Our epic London summer is drawing to a close. It’s been one of the best summers we’ve had here (e.g. actually sunny) and 2018 will undoubtedly replace 2006 as ‘That Summer’ everyone remembers fondly in the depths of the UK winter.
One of the many culinary adventures that’s kept me busy over the summer months was a two week private cheffing gig I did down in Provence in the South of France in late August.
The job came about rather last minute in the end. I wasn’t looking to head off cheffing but we had a pause in Kiwi & Roo jobs over August (all our corporate clients sensibly on holidays), my flat was due to be painted and I’d just had my heart knocked (broken would be going too far, but there was definitely a bump in there) by someone after our 4th date. I was suddenly very ready for a change of scene. So when this job to cook for an english family down in Provence appeared, it felt like a serendipitous opportunity. (AKA a plane ticket I didn’t have to pay for myself)
The brief: To cook lunch and dinner for a family of 6 plus additional groups of friends who were coming to visit their new country house in France. Exact numbers were likely to be fluid… anywhere between 12 – 20 but occasionally could be up to 30. No specific dietary requirements or requests other than to come armed with lots of peach recipes as they live next door to an orchard. Accommodation would be onsite in my own ‘quarters’, I’d have access to a car to do the shopping and there was someone else on hand to do the dishes and set the table. This, I said to myself as I signed up, all sounds perfectly acceptable. Busy but manageable given I would ‘only’ be doing two meals a day. I foresaw plenty of time for some headspace, walks in the Provençal countryside and sunbathing in my bikini eating cheese.
Warning. (And lesson number one) Live in private cheffing means you are at work and therefore working all the time. Even when you’re not working working, you’re working. I’ve done a few of these live in private cheffing gigs now and I’d like to say that each one has prepared me for the next. But there were still plenty of lessons learned this time around. So I’ve decided to document them here; if nothing else as a reminder to myself next time I think about taking on one of these jobs…
Thinking about private cheffing? I’d say there are certain non advertised credentials it’s crucial to have when taking these jobs. Obviously, being able to actually cook is crucial… but it’s by no means the only important skill. You occupy a unique place as a private chef. A complete outsider admitted into the heart of a family’s most personal space. It’s intimate. You’re there and present, but also invisible. It’s never more so than whilst working away in the bosom of a family who you have absolutely no relation to for 12+ hours a day that you realise more than ever that cooking is less about creating food and all about feeding people.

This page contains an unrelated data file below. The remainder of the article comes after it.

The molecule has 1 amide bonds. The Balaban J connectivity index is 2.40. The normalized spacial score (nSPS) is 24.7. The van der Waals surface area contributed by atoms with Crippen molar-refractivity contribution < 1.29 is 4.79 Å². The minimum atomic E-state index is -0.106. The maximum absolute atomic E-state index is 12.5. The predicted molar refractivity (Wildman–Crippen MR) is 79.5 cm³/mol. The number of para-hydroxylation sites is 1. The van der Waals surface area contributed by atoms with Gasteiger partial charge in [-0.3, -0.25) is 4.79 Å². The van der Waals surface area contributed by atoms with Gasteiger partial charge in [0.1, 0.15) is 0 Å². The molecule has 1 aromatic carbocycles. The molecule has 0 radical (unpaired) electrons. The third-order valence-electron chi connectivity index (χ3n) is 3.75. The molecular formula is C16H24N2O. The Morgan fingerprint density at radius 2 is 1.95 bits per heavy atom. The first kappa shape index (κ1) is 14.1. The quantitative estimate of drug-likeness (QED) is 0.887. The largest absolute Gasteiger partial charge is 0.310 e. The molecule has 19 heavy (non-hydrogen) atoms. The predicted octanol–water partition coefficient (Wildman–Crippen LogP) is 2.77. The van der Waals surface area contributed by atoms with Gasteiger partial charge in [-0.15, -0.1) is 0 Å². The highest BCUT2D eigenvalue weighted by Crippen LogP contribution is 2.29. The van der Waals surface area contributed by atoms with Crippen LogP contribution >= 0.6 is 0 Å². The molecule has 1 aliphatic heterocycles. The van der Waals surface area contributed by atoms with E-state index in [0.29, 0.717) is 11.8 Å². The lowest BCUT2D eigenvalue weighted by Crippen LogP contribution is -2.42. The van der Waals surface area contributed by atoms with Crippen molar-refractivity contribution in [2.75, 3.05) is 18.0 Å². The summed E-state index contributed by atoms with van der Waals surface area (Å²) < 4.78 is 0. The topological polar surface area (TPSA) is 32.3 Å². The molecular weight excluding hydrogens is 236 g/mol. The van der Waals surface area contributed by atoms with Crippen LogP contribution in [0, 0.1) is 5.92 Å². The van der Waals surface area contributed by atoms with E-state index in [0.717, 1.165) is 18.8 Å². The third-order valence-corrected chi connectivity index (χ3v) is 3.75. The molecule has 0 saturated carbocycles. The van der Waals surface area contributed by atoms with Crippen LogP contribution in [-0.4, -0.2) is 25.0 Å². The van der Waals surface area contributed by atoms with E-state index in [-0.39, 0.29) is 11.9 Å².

So alongside your cooking credentials, private cheffing candidates should ideally possess the following skills: (And whether you’re willing to admit to these of course is something else entirely)
- Slight voyeuristic tendencies. (All very PG of course. Kind of like visiting Open Homes, even with no intention of buying. You’ve got to be interested in people and open to how they live, as it’s how you’ll be living while you’re there. Judgement is not an acceptable dish to serve up)
- The ability to be in same room as very personal conversations but yet not see or hear anything. (Private tête-à-têtes between husband and wife, husband and a different wife, father and son, groups of teenage sons, groups of wives… I mean it’s a good thing you don’t have time to watch TV or read your novel because you won’t need any additional entertaining)
- Ability to smile, happily answer questions (“so, tell me what exactly is a bouillabaisse?“) and not look like you’d rather be focusing your attention on cooking the food rather than talking about it.
- To find the diplomatic solution to different, often contradictory instructions. For example, the answer to “We’d like the full cheeseboard for lunch today before dessert” (Mr) vs “No cheeseboard is necessary at lunchtime – we’ll just go straight to dessert” (Mrs) equals the cheeseboard gets put out, but hidden from immediate view. Meaning you have to look hard or remember you specifically asked for it to be reminded it’s there. (Not always easy after that second magnum of rosé). Everybody wins.
- The ability to read people and figure out what they want. Ultimately your role is to help your boss have a lovely holiday and give their friends and family a lovely holiday. But there can be all sorts of spoken and unspoken things wrapped into delivering that.
But, advice on emotional intelligence skill sets aside, here are some more of my practical lessons on private cheffing. Relevant to anyone heading off to spend a few weeks in a French chateau or indeed general life lessons….
Give the people (e.g. teenage boys) what they want. It is a truth universally acknowledged that teenage boys like carbohydrates and they like meat. Ideally a lot of both. Anything green should be strictly optional. And it turns out this applies whether the teenage boys go to the poshest school in the UK or not; chips, pizza, pasta, sausages are still the food of choice. You could spend hours making extra roast courgette, tapenade and lemon ricotta tarts; or you could just make a giant bowl of pasta and cheese.
Ask the right questions to find out what people really like. A pretty obvious question to ask people when you’re about to cook for them for two weeks is “what kind of food do you like?” And hey, it’s not a bad question. But it definitely shouldn’t be the only question you ask as the answers can be tricksy and not particularly helpful when planning a menu: